The Federal Reserve Bank of New York works to promote sound and well-functioning financial systems and markets through its provision of industry and payment services, advancement of infrastructure reform in key markets and training and educational support to international institutions.
The Outreach and Education function engages, empowers and educates the Second District communities that the Bank serves, especially civic leaders, students, educators, small business owners, policymakers and the general public. It furthers the Bank's commitment to the region by listening to the communities we serve and leveraging our unique attributes to positively impact school and university programs, as well as analysis and research.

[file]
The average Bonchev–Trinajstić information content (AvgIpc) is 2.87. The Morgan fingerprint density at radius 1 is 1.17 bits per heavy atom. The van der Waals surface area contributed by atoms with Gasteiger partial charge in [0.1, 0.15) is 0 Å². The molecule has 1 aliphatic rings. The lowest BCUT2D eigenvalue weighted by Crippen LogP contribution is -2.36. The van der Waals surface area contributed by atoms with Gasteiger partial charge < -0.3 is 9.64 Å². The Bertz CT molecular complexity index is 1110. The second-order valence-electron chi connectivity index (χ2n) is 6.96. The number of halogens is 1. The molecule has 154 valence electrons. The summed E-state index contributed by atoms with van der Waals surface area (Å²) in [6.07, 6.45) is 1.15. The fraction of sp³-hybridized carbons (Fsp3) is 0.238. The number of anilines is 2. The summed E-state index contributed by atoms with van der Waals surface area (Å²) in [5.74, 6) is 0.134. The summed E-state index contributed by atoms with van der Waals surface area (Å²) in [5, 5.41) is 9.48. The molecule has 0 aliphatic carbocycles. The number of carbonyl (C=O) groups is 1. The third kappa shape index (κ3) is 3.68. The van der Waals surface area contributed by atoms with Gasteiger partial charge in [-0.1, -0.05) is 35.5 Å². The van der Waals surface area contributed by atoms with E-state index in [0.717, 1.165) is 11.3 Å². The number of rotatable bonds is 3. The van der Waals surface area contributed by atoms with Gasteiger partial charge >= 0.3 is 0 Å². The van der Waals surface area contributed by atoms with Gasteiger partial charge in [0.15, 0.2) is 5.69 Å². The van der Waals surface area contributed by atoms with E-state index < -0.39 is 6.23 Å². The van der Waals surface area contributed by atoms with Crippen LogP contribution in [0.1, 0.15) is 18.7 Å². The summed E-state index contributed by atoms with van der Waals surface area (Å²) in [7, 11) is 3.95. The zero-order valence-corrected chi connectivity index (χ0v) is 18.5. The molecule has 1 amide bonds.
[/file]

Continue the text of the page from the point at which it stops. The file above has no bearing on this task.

We construct a model in which bank capital regulation and financial innovation interact. Innovation takes the form of pooling and tranching of assets and the creation of separate structures with different seniority, different risk, and different capital charges, a process that captures some stylized features of structured finance. Regulation is motivated by the divergence of private and social interests in future profits. Capital regulation lowers bank profits and may induce banks to innovate in order to evade the regulation itself. We show that structured finance can improve welfare in some cases. However, innovation may also be adopted to avoid regulation, even in cases where it decreases welfare.